Voting Without Dad

1 Nov

The last good day I had with my dad was voting day 2012.

He loved voting. Loved politics. Loved talking big ideas.

I still have the Ford/Dole pin that he proudly wore to the polls that day.

“You can’t wear that inside, Sir.”

“Oh, yes I can. You see it’s a bit outdated.”

He wasn’t walking so well but I guess he had timed his medications that morning so that he would have maximum energy to get out of the house and to the local school. I remember buckling and unbuckling him in the car, pulling him out of it when we got there. I remember him putting both his hands on my shoulders, as he often did, and using me as a more size-appropriate walker.

I stopped to take a picture outside with the “Vote Aqui” sign.

Then we went inside. My dad, clearly the gentlest giant in the land, always attracted attention. Every little old lady in the gymnatorium wanted to help direct us.

“My daughter will take my ballot. To the booths!”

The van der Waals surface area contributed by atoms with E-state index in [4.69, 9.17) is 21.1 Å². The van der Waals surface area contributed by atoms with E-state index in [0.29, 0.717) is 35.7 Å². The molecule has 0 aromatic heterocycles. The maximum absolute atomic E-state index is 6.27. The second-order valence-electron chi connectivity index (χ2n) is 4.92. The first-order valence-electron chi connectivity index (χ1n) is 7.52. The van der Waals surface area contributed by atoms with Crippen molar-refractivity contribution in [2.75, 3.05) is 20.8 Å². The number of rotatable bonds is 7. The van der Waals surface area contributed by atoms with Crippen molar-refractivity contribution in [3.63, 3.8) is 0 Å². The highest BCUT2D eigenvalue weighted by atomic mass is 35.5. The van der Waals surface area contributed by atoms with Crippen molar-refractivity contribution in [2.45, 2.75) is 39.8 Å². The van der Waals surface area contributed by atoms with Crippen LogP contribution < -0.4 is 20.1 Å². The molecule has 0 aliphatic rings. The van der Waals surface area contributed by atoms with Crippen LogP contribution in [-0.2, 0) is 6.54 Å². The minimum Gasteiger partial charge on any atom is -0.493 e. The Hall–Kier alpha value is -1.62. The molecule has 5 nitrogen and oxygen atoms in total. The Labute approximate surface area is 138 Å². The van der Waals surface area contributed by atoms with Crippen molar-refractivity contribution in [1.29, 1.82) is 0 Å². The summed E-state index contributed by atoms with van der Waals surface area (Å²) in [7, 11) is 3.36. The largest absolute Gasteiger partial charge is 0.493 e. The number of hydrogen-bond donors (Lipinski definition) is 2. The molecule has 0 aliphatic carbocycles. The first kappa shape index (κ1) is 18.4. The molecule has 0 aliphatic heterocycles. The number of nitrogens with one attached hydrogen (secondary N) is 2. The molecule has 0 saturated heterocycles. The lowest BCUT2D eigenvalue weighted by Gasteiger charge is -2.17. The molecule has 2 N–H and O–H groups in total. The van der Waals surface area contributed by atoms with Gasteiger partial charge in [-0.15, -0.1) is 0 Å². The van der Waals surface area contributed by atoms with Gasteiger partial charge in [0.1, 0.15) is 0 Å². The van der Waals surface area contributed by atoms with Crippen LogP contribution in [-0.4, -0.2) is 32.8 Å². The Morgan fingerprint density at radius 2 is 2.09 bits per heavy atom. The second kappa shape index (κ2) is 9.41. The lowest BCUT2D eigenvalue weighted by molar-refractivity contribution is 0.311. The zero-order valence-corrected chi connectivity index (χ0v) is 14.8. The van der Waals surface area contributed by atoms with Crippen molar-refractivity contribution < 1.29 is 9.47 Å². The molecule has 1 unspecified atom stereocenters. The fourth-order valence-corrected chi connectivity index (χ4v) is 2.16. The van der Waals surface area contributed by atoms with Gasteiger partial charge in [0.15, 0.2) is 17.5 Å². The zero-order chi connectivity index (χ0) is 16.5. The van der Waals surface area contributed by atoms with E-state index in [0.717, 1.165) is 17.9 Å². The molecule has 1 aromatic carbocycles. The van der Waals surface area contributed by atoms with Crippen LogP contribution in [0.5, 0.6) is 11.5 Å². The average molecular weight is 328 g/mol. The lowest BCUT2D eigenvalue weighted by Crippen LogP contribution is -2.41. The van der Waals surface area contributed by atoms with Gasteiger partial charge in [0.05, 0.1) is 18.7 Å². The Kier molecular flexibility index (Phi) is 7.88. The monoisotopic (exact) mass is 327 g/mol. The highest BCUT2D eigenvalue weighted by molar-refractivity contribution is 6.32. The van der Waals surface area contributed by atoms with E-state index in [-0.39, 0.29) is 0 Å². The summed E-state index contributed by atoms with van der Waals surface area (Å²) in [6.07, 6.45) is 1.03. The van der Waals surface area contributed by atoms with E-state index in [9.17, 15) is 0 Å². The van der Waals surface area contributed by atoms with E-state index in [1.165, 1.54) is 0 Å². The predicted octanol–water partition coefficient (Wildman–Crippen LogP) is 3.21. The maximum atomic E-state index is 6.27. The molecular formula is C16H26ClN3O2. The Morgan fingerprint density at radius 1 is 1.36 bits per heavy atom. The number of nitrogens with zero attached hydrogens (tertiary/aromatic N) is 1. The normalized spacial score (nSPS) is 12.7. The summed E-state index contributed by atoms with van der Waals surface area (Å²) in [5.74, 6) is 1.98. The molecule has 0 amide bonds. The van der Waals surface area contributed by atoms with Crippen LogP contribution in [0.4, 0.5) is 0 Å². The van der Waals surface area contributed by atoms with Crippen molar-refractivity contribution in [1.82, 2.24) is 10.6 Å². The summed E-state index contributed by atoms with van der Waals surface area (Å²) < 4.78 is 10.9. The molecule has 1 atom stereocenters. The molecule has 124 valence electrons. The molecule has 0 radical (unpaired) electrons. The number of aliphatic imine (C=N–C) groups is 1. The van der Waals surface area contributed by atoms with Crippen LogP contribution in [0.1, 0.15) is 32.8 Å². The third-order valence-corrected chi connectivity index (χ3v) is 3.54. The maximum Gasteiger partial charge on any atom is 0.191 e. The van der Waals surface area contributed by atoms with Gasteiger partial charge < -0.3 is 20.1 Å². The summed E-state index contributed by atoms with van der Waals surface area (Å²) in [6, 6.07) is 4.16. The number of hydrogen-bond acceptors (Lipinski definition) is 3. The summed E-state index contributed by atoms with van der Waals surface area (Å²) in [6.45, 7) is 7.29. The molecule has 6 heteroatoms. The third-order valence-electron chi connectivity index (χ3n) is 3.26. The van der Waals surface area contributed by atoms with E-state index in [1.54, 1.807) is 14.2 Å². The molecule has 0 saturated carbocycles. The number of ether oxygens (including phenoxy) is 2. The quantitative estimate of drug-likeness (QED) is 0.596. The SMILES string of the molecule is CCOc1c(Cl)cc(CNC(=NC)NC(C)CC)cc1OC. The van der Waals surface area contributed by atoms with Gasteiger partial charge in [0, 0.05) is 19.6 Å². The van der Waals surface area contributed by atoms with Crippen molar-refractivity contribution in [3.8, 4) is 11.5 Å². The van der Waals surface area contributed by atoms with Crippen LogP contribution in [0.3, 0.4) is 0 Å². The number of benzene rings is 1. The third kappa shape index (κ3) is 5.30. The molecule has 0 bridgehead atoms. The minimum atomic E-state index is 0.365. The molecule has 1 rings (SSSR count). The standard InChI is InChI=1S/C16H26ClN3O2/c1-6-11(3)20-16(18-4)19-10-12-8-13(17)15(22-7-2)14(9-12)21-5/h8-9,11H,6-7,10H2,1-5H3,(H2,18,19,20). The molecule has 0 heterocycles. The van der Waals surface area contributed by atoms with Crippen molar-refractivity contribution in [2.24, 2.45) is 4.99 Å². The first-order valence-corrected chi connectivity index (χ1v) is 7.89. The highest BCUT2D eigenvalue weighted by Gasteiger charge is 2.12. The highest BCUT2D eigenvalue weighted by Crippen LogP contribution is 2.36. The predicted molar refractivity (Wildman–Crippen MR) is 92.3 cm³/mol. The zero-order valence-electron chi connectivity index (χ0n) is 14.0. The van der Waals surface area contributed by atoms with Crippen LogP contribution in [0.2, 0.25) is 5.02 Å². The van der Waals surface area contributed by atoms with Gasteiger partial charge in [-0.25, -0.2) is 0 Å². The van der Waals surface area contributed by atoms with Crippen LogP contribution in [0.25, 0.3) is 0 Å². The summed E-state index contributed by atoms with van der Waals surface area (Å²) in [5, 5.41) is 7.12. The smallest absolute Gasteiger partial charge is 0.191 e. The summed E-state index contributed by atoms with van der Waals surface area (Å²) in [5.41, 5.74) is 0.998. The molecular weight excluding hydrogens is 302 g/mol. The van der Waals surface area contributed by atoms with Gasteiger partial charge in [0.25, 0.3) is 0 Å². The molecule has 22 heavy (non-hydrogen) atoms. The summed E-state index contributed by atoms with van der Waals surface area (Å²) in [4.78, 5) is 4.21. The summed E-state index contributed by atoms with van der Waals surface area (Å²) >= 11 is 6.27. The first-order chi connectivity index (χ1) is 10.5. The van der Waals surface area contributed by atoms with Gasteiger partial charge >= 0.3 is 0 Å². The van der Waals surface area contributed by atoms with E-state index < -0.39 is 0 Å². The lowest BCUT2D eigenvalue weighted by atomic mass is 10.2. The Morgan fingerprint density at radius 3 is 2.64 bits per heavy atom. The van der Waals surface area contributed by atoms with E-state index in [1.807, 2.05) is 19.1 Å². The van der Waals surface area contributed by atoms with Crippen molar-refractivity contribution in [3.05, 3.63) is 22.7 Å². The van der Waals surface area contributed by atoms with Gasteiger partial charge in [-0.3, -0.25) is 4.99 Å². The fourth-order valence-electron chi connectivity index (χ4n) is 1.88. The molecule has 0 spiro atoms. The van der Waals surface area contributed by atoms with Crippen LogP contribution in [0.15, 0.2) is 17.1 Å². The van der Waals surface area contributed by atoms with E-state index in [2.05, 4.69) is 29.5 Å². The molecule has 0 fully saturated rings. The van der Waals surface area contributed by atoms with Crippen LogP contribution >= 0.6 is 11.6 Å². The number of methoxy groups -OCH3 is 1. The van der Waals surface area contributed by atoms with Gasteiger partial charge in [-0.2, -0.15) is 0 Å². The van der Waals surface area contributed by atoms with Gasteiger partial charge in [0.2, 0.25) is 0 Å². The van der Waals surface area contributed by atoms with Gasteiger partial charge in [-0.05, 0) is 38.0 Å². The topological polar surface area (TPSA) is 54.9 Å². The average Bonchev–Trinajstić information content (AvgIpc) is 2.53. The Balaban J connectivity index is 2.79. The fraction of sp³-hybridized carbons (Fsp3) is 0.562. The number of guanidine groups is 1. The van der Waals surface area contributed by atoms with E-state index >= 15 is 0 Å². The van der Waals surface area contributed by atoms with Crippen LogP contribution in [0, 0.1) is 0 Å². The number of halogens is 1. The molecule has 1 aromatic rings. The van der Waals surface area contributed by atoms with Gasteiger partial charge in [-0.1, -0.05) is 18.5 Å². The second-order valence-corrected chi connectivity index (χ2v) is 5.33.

I filled out both of our ballots the same.

“Just straight down Democratic.”

And then I walked us to the machine that scans the paper ballot, collected our stickers and we went home.

He had a heart attack two weeks later.

I know I saw him in those two weeks. I must have, I was living with him. But I don’t have any memories of it. I was running off to work, sleeping over with friends, living my own life which he never seemed to begrudge me.

He died the day before Thanksgiving that year and my aunt and uncle came as soon as they heard.

“Well I guess dinner tomorrow is off.”

“Why on earth would we cancel Thanksgiving? That won’t help anything.”

It was a weird thanksgiving but aren’t all family holidays? I expected all following Thanksgivings to be hard but the next one snuck up on me. And the next, and the next. Much the same way that you’re always surprised at the answer you have to give when people ask how old your little siblings are now.

But voting for president, that’s something I never envisioned doing without talking to my dad about it.

So, Happy Quadrennial-iversary, Dad. I know that somewhere you’re really amused by all of this. Just write down all the jokes you’re coming up with, I’ll read them later.

 

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